In Fresno, after the hired workers have gone home and the farm is quiet, Ia leaves her farm shed and walks into the fields. She carries a small knife that her husband made: a flat half circle of wood, whose round edge has been whittled smooth and whose straight edge is inlaid with a razor blade. With this tool held tight against her palm, Ia raises her hand to a stalk of rice, curls her middle finger around the stem, and severs the plant by simply twitching back over the razor blade. This is not rice to be roasted and sold. It is seed.
There is no complex science to the process: She saves the prettiest ones, which for her are those that have stayed pure: perfect white, deep purple. If she sees a mutant or an odd type that looks nice in the field she will pluck out its seeds and plant them back separately, in hopes of building up a whole new kind of rice.
Nature does its own selecting, as well, using drought and pests, scorching days and early frosts. What seed makes it through the gantlet of the growing season is saved, carrying with it the knowledge of the previous year’s troubles. Every year the cycle repeats, the rice that endures accumulating data, adding layers of memory — of knowing — that help it to survive another season in this place that is not Laos. Gradually, it becomes less of a stranger to the industrial semidesert of Fresno, more of a resident.
Ia and her trials are not the first to shape this rice. Her layers are placed on top of all the layers added by those people who preceded her. In their time, they were just doing what she is today: responding to climatic challenges, enacting their particular senses of beauty and value, unconsciously recording their paths of movement in tiny genetic fragments. Over time, though, all those individual memories compounded into a collective history, embedded in the grain. That’s what made this “Hmong rice” — their rice.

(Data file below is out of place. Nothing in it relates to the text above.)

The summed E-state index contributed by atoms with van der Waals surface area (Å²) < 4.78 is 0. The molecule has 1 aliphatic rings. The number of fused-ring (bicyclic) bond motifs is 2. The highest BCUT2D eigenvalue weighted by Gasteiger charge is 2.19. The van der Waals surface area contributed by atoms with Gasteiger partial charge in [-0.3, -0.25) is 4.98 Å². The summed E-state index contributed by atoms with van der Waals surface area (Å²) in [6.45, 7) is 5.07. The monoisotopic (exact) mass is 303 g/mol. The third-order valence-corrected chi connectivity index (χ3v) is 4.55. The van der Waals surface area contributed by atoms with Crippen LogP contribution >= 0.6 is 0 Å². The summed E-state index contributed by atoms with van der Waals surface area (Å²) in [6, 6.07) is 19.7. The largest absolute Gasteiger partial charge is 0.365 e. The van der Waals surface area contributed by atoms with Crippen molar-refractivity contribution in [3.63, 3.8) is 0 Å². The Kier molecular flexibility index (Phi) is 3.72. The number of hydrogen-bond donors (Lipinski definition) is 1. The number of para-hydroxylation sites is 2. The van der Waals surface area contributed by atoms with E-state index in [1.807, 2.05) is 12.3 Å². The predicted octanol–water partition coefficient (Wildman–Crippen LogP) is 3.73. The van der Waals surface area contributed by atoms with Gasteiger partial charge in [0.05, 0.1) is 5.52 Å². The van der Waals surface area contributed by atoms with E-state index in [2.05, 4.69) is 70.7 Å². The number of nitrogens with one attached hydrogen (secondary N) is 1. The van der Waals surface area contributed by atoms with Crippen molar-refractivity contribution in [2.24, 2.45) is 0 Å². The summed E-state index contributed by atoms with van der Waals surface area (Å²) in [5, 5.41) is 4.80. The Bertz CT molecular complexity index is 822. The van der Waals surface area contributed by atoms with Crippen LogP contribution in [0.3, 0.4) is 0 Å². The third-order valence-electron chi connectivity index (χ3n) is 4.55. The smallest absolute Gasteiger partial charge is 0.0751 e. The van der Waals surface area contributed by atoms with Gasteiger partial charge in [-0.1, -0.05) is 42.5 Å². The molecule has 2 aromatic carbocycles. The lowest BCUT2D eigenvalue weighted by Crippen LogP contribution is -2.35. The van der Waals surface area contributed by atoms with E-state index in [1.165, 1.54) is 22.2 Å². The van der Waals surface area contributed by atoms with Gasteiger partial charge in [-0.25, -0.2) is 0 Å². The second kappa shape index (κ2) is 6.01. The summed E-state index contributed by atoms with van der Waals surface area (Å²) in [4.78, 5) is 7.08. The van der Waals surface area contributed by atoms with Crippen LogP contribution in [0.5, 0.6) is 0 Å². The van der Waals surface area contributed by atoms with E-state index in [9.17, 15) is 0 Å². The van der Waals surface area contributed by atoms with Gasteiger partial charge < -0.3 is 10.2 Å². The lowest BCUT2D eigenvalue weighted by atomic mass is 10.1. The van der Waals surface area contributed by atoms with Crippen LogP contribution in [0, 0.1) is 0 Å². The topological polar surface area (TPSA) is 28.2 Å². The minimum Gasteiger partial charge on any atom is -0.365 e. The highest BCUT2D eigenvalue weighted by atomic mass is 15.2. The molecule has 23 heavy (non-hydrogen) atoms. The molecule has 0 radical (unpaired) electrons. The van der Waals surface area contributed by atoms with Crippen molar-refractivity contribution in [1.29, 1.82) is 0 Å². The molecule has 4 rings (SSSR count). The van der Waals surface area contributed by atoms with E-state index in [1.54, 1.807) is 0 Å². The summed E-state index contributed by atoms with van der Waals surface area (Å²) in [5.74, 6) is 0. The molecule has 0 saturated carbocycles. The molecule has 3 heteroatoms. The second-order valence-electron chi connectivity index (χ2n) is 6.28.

The same thing happened all across Asia: After Oryza sativa was domesticated, people carried it to nearly every valley, hillside and plain from Pakistan to Indonesia to Japan. Migration necessitated adaptation, and adaptation produced diversity — and, over time, resilience. In some places people coaxed the semiaquatic plant to grow in dry soil, like wheat. In other places they conditioned it to withstand seasonal flooding by growing with the rising water, on stalks that could become several meters tall. When a mutation caused a special aroma, they saved the plant’s seeds. When a new type of rice came to them from outside, they shaped it to reflect their own place and desires. Over time, the spectrum of rices in a village became a collective portrait of the group self. When they migrated, they brought their rice with them. It was food, of course, but more than that: It held the story of who they were, and served as seeds for their next incarnation.
Ia carries her two bundles of seed to the shed and pauses, looking for space. Bundles like it are laid out to dry on every level surface. Among them there is sticky white rice and non-sticky red rice and three kinds of nplej tshav, “blood rice,” with its deep purple grains. There is one Ia calls “Arkansas” because she got it from her aunt in the Ozarks, and another called nplej Mai Tia, because someone once got it from a woman named Mai Tia and the name just stuck.
Nothing is labeled — Ia can identify them by sight. She knows each one’s story, how much it will yield in a good year, which will withstand a bad year best. And of course, which one has the finest aroma. Customers think they know, too, and ask for their favorites by name. A few years ago, Ia sold out of the one that customers asked for by the same name they had known it by back when they lived in Laos. She told them she had a new kind that smelled even better, but people balked — it was called nplej niam tais, “grandmother rice,” and no one had heard of it. So Ia changed the name, matter-of-fact in her branding. She called it nplej Nplog Teb, “rice from Laos.” It’s her new best seller.
A writer and photographer, Lisa Hamilton is the author of The Hungry Season: A Journey of War, Love and Survival.